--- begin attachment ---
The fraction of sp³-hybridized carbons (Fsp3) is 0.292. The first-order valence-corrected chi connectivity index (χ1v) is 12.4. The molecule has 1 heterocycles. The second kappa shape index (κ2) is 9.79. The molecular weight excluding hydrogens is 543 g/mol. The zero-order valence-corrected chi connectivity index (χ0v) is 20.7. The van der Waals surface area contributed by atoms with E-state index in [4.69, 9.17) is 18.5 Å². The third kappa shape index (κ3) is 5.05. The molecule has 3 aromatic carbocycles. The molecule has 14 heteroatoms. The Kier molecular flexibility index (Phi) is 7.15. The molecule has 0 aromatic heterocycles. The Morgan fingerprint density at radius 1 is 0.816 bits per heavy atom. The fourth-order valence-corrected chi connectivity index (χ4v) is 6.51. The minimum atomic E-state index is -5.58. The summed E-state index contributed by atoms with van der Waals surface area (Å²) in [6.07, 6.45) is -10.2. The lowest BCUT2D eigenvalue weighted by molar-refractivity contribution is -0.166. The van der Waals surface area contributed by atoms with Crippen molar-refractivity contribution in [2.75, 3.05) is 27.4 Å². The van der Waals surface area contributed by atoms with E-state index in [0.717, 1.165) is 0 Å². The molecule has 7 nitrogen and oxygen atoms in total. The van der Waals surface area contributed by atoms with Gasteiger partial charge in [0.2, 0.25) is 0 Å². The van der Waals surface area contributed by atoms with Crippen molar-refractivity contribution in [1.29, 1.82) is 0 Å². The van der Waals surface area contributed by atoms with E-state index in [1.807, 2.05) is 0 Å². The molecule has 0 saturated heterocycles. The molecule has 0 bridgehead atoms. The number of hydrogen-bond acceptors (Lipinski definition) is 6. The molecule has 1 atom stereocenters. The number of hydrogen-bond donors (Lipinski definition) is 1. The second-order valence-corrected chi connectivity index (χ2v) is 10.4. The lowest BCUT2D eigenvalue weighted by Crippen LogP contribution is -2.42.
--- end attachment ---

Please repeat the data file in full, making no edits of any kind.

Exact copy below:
The fraction of sp³-hybridized carbons (Fsp3) is 0.292. The first-order valence-corrected chi connectivity index (χ1v) is 12.4. The molecule has 1 heterocycles. The second kappa shape index (κ2) is 9.79. The molecular weight excluding hydrogens is 543 g/mol. The zero-order valence-corrected chi connectivity index (χ0v) is 20.7. The van der Waals surface area contributed by atoms with E-state index in [4.69, 9.17) is 18.5 Å². The third kappa shape index (κ3) is 5.05. The molecule has 3 aromatic carbocycles. The molecule has 14 heteroatoms. The Kier molecular flexibility index (Phi) is 7.15. The molecule has 0 aromatic heterocycles. The Morgan fingerprint density at radius 1 is 0.816 bits per heavy atom. The fourth-order valence-corrected chi connectivity index (χ4v) is 6.51. The minimum atomic E-state index is -5.58. The summed E-state index contributed by atoms with van der Waals surface area (Å²) in [6.07, 6.45) is -10.2. The lowest BCUT2D eigenvalue weighted by molar-refractivity contribution is -0.166. The van der Waals surface area contributed by atoms with Crippen molar-refractivity contribution in [2.75, 3.05) is 27.4 Å². The van der Waals surface area contributed by atoms with E-state index in [0.717, 1.165) is 0 Å². The molecule has 7 nitrogen and oxygen atoms in total. The van der Waals surface area contributed by atoms with Gasteiger partial charge in [0.2, 0.25) is 0 Å². The van der Waals surface area contributed by atoms with Crippen molar-refractivity contribution in [1.29, 1.82) is 0 Å². The van der Waals surface area contributed by atoms with E-state index in [1.807, 2.05) is 0 Å². The molecule has 0 saturated heterocycles. The molecule has 0 bridgehead atoms. The number of hydrogen-bond acceptors (Lipinski definition) is 6. The molecule has 1 atom stereocenters. The number of hydrogen-bond donors (Lipinski definition) is 1. The second-order valence-corrected chi connectivity index (χ2v) is 10.4. The lowest BCUT2D eigenvalue weighted by Crippen LogP contribution is -2.42.